NASHVILLE, Tenn. (WKRN) — If you look up “weird laws in Tennessee,” you’re likely to find a list of truly unusual things that people claim Tennessee legislators have enshrined into law. From prohibitions on ice cream in pockets, to restrictions on the number of women allowed to cohabitate, to whether or not roadkill is acceptable food, some things Tennessee is said to have enacted as law truly sound too good to be true.

And if something sounds too good to be true, it just might be.

WATE’s sister station WKRN asked Tennessee Legislative Librarian Eddie Weeks — an expert historian on all things Tennessee Capitol — about a number of claims found online about strange laws in the Volunteer State, and here’s what he found.

“Some are law, some are legend,” he said.

For the most part, there is no record of several of the claimed laws ever existing, though some claims have truth at their roots.

Claim: More than 8 women living in a house is considered a brothel

True or false? FALSE

This claim, and subsequent claims that the law was overturned, have long been a myth in Tennessee. At the University of Tennessee in Knoxville, sororities did not have their own houses until the early 2010s, until the on-campus community Sorority Village was constructed. As recently as 2018, questions about the limitations of the number of women allowed to live together in Vanderbilt University sorority houses brought up the rumor.

However, a search throughout the entire Tennessee Code Annotated (TCA) does not turn up the word “brothel” nor any related limitations on women’s cohabitation.

There is a definition for “house of prostitution,” but it makes no mention of more than eight women living together.

Tenn. Code Ann. § 39-13-512: “House of prostitution” means any place where prostitution or the promotion of prostitution is regularly carried on by one (1) or more persons under the control, management or supervision of another

Claim: Carrying a skunk across state borders into Tennessee is illegal

True or false? TRUE

According to TCA 70-4-208, the “unlawful importation of skunks” is prohibited in the Volunteer State, except by zoos and research facilities. Additionally, those with a “valid wildlife rehabilitation” permit may receive skunks from the wild for the purpose of rehabilitation and release only.

This law was enacted in 1974, with amendments coming in 1984, 1989, and 2018.

Claim: You may not carry ice cream in your back pocket

True or false? FALSE

According to Weeks, there is no such law that currently exists in Tennessee.

“Supposedly this was a way of luring a horse away without ‘stealing’ it. If the horse just followed you trying to get the ice cream…,” he said.

Claim: Hollow logs may not be sold in Tennessee

True or false? FALSE

No such law currently exists in Tennessee, according to Weeks.

Claim: It is illegal to wrestle a bear in Tennessee

True or false? PROBABLY TRUE

Purportedly, bears were once included as part of wrestling shows, and men would get in the ring with them – after the creatures had been muzzled and de-clawed for the fighter’s safety.

According to TCA 70-4-402(3), “wrestling bears” are not included in the legal definition of “circuses.” Per TCA 70-4-403, bears are considered a Class I animal, meaning one of a species “inherently dangerous to humans.”

“Bears are Class I wildlife and may only be possessed by ‘zoos, circuses and commercial propagators,'” Weeks told News 2. “Some states do have specific laws prohibiting this practice.”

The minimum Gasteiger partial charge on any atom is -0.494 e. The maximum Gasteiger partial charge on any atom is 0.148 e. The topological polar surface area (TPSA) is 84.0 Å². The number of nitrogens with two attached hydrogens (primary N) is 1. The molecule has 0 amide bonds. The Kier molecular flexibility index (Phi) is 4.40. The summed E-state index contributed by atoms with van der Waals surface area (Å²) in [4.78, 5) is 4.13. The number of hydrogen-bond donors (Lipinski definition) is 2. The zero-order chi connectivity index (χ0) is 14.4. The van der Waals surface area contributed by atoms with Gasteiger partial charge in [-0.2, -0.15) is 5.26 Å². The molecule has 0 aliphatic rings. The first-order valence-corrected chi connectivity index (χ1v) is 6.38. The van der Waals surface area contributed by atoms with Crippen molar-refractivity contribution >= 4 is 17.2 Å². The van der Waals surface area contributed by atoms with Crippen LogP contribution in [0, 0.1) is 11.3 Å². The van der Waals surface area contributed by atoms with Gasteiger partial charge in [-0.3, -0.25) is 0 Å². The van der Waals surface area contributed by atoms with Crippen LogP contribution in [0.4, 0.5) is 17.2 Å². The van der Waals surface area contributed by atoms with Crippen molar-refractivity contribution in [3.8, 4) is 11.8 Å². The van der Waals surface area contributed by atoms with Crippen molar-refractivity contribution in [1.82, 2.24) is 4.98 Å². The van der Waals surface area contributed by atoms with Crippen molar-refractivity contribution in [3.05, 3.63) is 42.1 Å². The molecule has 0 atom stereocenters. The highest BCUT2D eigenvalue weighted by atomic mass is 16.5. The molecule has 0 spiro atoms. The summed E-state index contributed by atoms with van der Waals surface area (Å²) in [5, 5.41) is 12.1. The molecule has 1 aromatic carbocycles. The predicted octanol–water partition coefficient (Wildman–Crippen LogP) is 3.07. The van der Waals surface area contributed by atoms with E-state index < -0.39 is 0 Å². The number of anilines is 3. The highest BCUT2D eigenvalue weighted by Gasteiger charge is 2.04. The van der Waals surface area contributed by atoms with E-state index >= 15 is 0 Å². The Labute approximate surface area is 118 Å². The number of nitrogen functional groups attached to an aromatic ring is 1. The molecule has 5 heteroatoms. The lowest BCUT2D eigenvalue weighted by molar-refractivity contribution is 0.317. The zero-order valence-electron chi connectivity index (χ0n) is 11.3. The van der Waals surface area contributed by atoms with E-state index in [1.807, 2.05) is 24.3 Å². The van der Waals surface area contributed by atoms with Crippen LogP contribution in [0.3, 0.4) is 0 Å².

If “wrestling bears” are not permitted as circus acts and bears may not be possessed by anyone other than a zoo, circus or commercial propagator, it’s likely Tennesseans aren’t legally allowed to wrestle them.

Claim: Roadkill can be picked up and consumed in Tennessee

True or false? PARTIALLY TRUE

Part of this claim states roadkill is legal to be picked up from the side (or center line) of the road and eaten by those who desire to. Another aspect states anyone who comes across a deer is required to notify either law enforcement or the Tennessee Wildlife Resources Agency if they intend to take it home for some country cuisine.

According to TCA 70-4-115(c), “wild animals accidentally killed by a motor vehicle may be possessed by any person for personal use and consumption.” However, motorists who accidentally kill a deer are required to notify TWRA or a law enforcement officer within 48 hours of the accidental kill and supply the person’s name and address.

Interestingly enough, the statute also describes what is required of accidentally struck bears by vehicles: “personal possession of a bear accidentally killed by a motor vehicle is permitted only when authorized by an enforcement officer of the wildlife resources agency and the person is issued a kill tag.”

Claim: Shooting any animal from a moving vehicle, except whales, is prohibited in Tennessee.

True or false? FALSE

One of the more bizarre claims involves whales being permitted to be shot from moving cars. As Tennessee is landlocked by eight different states, it seems unlikely any Tennessee hunter would happen across a whale in the wild. Indeed, the claim is unfounded.

TCA 70-4-109 prohibits hunting from aircraft, watercraft, and motor vehicles in operation except as provided for by law, rule or regulation or proclamation. Violations of that section are a Class C misdemeanor.

“Interestingly, a person ‘confined to a wheelchair’ may hunt from a stationary vehicle,” Weeks noted of the citation.

Other weird laws

According to Weeks, while most of the laws purported to be true are not, there are some silly laws on the books in Tennessee, such as a prohibition on multiple operators of a bicycle built for one [TCA 55-8-173(b)], the legal definition of the borders of the state of Tennessee [TCA 4-2-101 through TCA 4-2-107] and “many, many others.”

And, while not a law, there is a House Joint Resolution from 1870 that prohibits roller skating in the halls of the Capitol.